microfluidic chip to study human trophoblast invasion during implantation

A microenigneered system models multicellular events in early pregnancy


“Successful establishment of pregnancy requires adhesion of an embryo to the endometrium and subsequent invasion into the maternal tissue. Abnormalities in this critical process of implantation and placentation lead to many pregnancy complications. Here we present a microenigneered system to model a complex sequence of orchestrated multicellular events that plays an essential role in early pregnancy. Our implantation-on-a-chip is capable of reconstructing the three-dimensional structural organization of the maternal-fetal interface to model the invasion of specialized fetal extravillous trophoblasts into the maternal uterus. Using primary human cells isolated from clinical specimens, we demonstrate in vivo-like directional migration of extravillous trophoblasts towards a microengineered maternal vessel and their interactions with the endothelium necessary for vascular remodeling. Through parametric variation of the cellular microenvironment and proteomic analysis of microengineered tissues, we show the important role of decidualized stromal cells as a regulator of extravillous trophoblast migration. Furthermore, our study reveals previously unknown effects of pre-implantation maternal immune cells on extravillous trophoblast invasion. This work represents a significant advance in our ability to model early human pregnancy, and may enable the development of advanced in vitro platforms for basic and clinical research of human reproduction.

a Soon after implantation, EVTs begin to differentiate from precursor cells in the cytotrophoblast shell (CS) and invade into the uterus, a process that continues through the first half of pregnancy. b Compartmentalized design of the implantation-on-a-chip device for in vitro modeling of EVTs and a maternal SA separated by maternal endometrium. c Architecture of the implantation-on-a-chip microdevice. The center and two side lanes have dimensions of 0.5 mm (width) × 0.3 mm (height) and 0.25 mm (width) × 0.3 mm (height), respectively. d Sequential steps of model construction. e Time-lapse imaging of ECM hydrogel precursor (colored black) injection into the center lane of the device. f Images of device cross-section to show capillary pinning-based physical confinement of injected hydrogel solution (dark solution) in the center lane. Scale bar, 500 μm g (Top row) Photos of first trimester termination tissue and EVT outgrowth from the tissue explants. Scale bars, 1 mm (middle) and 200 μm (right). (Bottom row) The purity of the population was confirmed by immunostaining for cytokeratin 7, a trophoblast marker (magenta) and HLA-G, an EVT-specific marker (green). The representative images of the villous tissue are from five independent experiments. Scale bars, 200 μm. h Immunostaining of HLA-G (green) and Ki67 (magenta) expression by EVTs cultured on coverslips in a 6 well plate, after 3 passages. The representative images of EVTs are from four independent experiments. Scale bars, 50 μm. i Top-down confocal projection of the microengineered maternal-fetal interface at Day 1. EVTs in the fetal chamber were labeled with CellTracker Green (green). ECs were stained for VE-cadherin (magenta). The representative image is from three independent devices. Scale bar, 200 μm. j Endothelial tube in the vascular compartment at Day 1. Magenta and blue show VE-cadherin and nuclear staining, respectively. The representative images are from three independent devices. Scale bars, 100 μm (top) and 50 μm (bottom). EVTs: Extravillous trophoblasts, CS: Cytotrophoblastic shell, ECs: Endothelial cells, ECM: Extracellular matrix, CK7: Cytokerain 7, HLA-G: human leukocyte antigen G.. Reproduced under Creative Commons Attribution 4.0 International License from Park, J.Y., Mani, S., Clair, G. et al. A microphysiological model of human trophoblast invasion during implantation. Nat Commun 13, 1252 (2022).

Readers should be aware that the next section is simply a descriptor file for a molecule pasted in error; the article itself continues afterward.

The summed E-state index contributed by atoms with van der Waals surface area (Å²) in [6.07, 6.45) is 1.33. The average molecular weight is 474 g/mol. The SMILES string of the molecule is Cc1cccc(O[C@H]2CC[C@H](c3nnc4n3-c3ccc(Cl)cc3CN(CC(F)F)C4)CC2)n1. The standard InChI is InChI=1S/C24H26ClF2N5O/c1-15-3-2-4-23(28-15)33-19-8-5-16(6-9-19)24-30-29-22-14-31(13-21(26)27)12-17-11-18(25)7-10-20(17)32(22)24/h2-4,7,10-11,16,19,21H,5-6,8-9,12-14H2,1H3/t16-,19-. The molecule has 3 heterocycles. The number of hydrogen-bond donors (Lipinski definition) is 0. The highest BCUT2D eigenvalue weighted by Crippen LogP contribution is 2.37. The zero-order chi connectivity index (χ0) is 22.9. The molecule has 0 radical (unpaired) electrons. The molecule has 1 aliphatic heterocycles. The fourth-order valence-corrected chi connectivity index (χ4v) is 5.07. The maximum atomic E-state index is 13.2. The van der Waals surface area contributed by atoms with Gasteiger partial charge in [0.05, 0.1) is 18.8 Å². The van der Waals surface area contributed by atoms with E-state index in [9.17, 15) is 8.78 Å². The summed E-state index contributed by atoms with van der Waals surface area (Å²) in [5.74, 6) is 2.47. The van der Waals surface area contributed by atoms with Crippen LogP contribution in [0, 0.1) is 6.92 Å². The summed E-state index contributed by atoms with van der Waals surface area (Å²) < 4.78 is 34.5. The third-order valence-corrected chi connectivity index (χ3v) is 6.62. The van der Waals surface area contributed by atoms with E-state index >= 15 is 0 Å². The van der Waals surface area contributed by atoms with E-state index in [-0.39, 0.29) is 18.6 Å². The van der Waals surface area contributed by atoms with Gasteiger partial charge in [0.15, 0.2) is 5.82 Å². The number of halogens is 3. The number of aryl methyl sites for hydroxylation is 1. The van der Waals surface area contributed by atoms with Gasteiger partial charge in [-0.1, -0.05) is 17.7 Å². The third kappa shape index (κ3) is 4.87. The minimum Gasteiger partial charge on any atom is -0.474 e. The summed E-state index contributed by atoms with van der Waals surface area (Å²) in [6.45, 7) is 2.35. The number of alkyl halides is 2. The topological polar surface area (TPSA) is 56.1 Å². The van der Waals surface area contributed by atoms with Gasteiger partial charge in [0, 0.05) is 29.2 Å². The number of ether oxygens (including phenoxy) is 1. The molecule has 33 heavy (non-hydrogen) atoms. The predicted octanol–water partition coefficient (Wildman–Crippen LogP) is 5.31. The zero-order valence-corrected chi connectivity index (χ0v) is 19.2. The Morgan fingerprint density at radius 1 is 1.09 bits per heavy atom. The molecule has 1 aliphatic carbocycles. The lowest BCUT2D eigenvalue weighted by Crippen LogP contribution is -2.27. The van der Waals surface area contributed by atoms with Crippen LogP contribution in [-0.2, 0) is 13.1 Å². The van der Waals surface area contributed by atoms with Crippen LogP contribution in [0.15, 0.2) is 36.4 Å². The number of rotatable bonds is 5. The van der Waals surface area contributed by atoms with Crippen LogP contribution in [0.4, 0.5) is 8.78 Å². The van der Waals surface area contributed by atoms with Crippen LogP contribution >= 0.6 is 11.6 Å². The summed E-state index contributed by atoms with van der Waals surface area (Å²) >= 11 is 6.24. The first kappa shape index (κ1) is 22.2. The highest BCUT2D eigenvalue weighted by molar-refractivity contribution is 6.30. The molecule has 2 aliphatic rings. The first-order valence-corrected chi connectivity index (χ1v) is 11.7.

Figures and the abstract are reproduced from Park, J.Y., Mani, S., Clair, G. et al. A microphysiological model of human trophoblast invasion during implantation. Nat Commun 13, 1252 (2022). https://doi.org/10.1038/s41467-022-28663-4 under Creative Commons Attribution 4.0 International License.

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A microphysiological model of human trophoblast invasion during implantation